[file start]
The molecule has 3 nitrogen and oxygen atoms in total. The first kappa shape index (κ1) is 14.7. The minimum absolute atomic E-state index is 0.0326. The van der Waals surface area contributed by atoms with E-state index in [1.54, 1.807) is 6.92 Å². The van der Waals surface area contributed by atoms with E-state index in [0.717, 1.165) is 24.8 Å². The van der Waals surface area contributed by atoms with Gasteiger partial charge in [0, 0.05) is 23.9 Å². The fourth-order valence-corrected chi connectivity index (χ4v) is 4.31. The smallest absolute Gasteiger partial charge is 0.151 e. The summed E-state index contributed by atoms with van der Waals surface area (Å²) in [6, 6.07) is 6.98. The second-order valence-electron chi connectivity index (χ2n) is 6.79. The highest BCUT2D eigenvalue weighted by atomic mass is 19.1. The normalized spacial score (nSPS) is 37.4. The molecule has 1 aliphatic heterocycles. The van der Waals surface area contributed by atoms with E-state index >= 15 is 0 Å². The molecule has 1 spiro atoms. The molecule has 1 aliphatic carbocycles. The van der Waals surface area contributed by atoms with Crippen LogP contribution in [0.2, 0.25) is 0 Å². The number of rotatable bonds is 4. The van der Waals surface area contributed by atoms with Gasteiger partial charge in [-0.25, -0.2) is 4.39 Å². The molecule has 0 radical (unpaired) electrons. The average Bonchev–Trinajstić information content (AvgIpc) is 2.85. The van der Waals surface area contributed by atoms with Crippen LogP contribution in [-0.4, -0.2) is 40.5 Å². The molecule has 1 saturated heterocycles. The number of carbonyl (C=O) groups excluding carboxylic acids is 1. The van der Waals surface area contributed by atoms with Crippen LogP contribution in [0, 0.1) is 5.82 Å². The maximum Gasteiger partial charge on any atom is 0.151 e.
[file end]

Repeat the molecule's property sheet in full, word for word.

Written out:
The molecule has 3 nitrogen and oxygen atoms in total. The first kappa shape index (κ1) is 14.7. The minimum absolute atomic E-state index is 0.0326. The van der Waals surface area contributed by atoms with E-state index in [1.54, 1.807) is 6.92 Å². The van der Waals surface area contributed by atoms with E-state index in [0.717, 1.165) is 24.8 Å². The van der Waals surface area contributed by atoms with Gasteiger partial charge in [0, 0.05) is 23.9 Å². The fourth-order valence-corrected chi connectivity index (χ4v) is 4.31. The smallest absolute Gasteiger partial charge is 0.151 e. The summed E-state index contributed by atoms with van der Waals surface area (Å²) in [6, 6.07) is 6.98. The second-order valence-electron chi connectivity index (χ2n) is 6.79. The highest BCUT2D eigenvalue weighted by atomic mass is 19.1. The normalized spacial score (nSPS) is 37.4. The molecule has 1 aliphatic heterocycles. The van der Waals surface area contributed by atoms with E-state index >= 15 is 0 Å². The molecule has 1 spiro atoms. The molecule has 1 aliphatic carbocycles. The van der Waals surface area contributed by atoms with Crippen LogP contribution in [0.2, 0.25) is 0 Å². The number of rotatable bonds is 4. The van der Waals surface area contributed by atoms with Gasteiger partial charge in [-0.25, -0.2) is 4.39 Å². The molecule has 0 radical (unpaired) electrons. The average Bonchev–Trinajstić information content (AvgIpc) is 2.85. The van der Waals surface area contributed by atoms with Crippen LogP contribution in [-0.4, -0.2) is 40.5 Å². The molecule has 1 saturated heterocycles. The number of carbonyl (C=O) groups excluding carboxylic acids is 1. The van der Waals surface area contributed by atoms with Crippen LogP contribution in [0, 0.1) is 5.82 Å². The maximum Gasteiger partial charge on any atom is 0.151 e.